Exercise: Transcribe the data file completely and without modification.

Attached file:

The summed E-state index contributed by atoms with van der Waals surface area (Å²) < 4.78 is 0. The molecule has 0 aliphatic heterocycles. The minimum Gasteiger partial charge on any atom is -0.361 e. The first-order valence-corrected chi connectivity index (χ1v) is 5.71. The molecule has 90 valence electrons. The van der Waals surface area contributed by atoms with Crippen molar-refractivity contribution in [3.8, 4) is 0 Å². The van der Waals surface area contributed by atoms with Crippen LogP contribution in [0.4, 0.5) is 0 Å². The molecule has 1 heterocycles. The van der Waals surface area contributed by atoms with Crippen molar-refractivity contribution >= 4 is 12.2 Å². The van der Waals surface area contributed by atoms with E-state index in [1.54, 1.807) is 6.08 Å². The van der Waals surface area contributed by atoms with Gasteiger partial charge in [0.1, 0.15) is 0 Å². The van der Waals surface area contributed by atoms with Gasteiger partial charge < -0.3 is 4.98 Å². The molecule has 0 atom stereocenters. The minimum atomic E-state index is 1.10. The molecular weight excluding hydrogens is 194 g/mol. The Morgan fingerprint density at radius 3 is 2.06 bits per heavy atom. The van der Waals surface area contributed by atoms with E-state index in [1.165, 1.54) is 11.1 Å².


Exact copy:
The summed E-state index contributed by atoms with van der Waals surface area (Å²) < 4.78 is 0. The molecule has 0 aliphatic heterocycles. The minimum Gasteiger partial charge on any atom is -0.361 e. The first-order valence-corrected chi connectivity index (χ1v) is 5.71. The molecule has 90 valence electrons. The van der Waals surface area contributed by atoms with Crippen molar-refractivity contribution in [3.8, 4) is 0 Å². The van der Waals surface area contributed by atoms with Crippen LogP contribution in [0.4, 0.5) is 0 Å². The molecule has 1 heterocycles. The van der Waals surface area contributed by atoms with Crippen molar-refractivity contribution >= 4 is 12.2 Å². The van der Waals surface area contributed by atoms with E-state index in [1.54, 1.807) is 6.08 Å². The van der Waals surface area contributed by atoms with Gasteiger partial charge in [0.1, 0.15) is 0 Å². The van der Waals surface area contributed by atoms with Gasteiger partial charge < -0.3 is 4.98 Å². The molecule has 0 atom stereocenters. The minimum atomic E-state index is 1.10. The molecular weight excluding hydrogens is 194 g/mol. The Morgan fingerprint density at radius 3 is 2.06 bits per heavy atom. The van der Waals surface area contributed by atoms with E-state index in [1.165, 1.54) is 11.1 Å².